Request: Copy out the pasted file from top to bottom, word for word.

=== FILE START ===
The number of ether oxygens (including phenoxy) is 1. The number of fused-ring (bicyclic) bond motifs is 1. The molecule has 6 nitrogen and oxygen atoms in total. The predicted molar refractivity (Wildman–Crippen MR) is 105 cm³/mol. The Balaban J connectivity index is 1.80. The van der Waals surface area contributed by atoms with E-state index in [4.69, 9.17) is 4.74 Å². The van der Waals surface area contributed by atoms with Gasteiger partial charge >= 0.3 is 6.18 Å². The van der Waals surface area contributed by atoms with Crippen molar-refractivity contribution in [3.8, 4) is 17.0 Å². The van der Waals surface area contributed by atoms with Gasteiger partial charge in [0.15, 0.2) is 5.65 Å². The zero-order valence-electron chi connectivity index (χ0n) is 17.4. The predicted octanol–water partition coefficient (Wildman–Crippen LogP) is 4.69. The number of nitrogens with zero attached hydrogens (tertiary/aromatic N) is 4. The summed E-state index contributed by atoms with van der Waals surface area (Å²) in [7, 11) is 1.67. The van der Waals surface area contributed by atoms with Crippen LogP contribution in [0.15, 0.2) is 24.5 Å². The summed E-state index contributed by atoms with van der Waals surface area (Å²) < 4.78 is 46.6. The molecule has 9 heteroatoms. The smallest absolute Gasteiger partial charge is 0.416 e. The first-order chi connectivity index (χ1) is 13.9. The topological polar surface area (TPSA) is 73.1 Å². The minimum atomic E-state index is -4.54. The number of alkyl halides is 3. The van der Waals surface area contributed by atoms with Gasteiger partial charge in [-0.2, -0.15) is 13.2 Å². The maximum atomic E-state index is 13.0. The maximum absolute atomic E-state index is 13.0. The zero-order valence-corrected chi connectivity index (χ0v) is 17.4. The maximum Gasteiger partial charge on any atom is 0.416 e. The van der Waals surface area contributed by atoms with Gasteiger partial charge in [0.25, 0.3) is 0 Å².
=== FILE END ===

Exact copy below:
The number of ether oxygens (including phenoxy) is 1. The number of fused-ring (bicyclic) bond motifs is 1. The molecule has 6 nitrogen and oxygen atoms in total. The predicted molar refractivity (Wildman–Crippen MR) is 105 cm³/mol. The Balaban J connectivity index is 1.80. The van der Waals surface area contributed by atoms with E-state index in [4.69, 9.17) is 4.74 Å². The van der Waals surface area contributed by atoms with Gasteiger partial charge >= 0.3 is 6.18 Å². The van der Waals surface area contributed by atoms with Crippen molar-refractivity contribution in [3.8, 4) is 17.0 Å². The van der Waals surface area contributed by atoms with Gasteiger partial charge in [0.15, 0.2) is 5.65 Å². The zero-order valence-electron chi connectivity index (χ0n) is 17.4. The predicted octanol–water partition coefficient (Wildman–Crippen LogP) is 4.69. The number of nitrogens with zero attached hydrogens (tertiary/aromatic N) is 4. The summed E-state index contributed by atoms with van der Waals surface area (Å²) in [7, 11) is 1.67. The van der Waals surface area contributed by atoms with Crippen LogP contribution in [0.15, 0.2) is 24.5 Å². The summed E-state index contributed by atoms with van der Waals surface area (Å²) < 4.78 is 46.6. The molecule has 9 heteroatoms. The smallest absolute Gasteiger partial charge is 0.416 e. The first-order chi connectivity index (χ1) is 13.9. The topological polar surface area (TPSA) is 73.1 Å². The minimum atomic E-state index is -4.54. The number of alkyl halides is 3. The van der Waals surface area contributed by atoms with Gasteiger partial charge in [-0.2, -0.15) is 13.2 Å². The maximum atomic E-state index is 13.0. The maximum absolute atomic E-state index is 13.0. The zero-order valence-corrected chi connectivity index (χ0v) is 17.4. The maximum Gasteiger partial charge on any atom is 0.416 e. The van der Waals surface area contributed by atoms with Gasteiger partial charge in [0.25, 0.3) is 0 Å².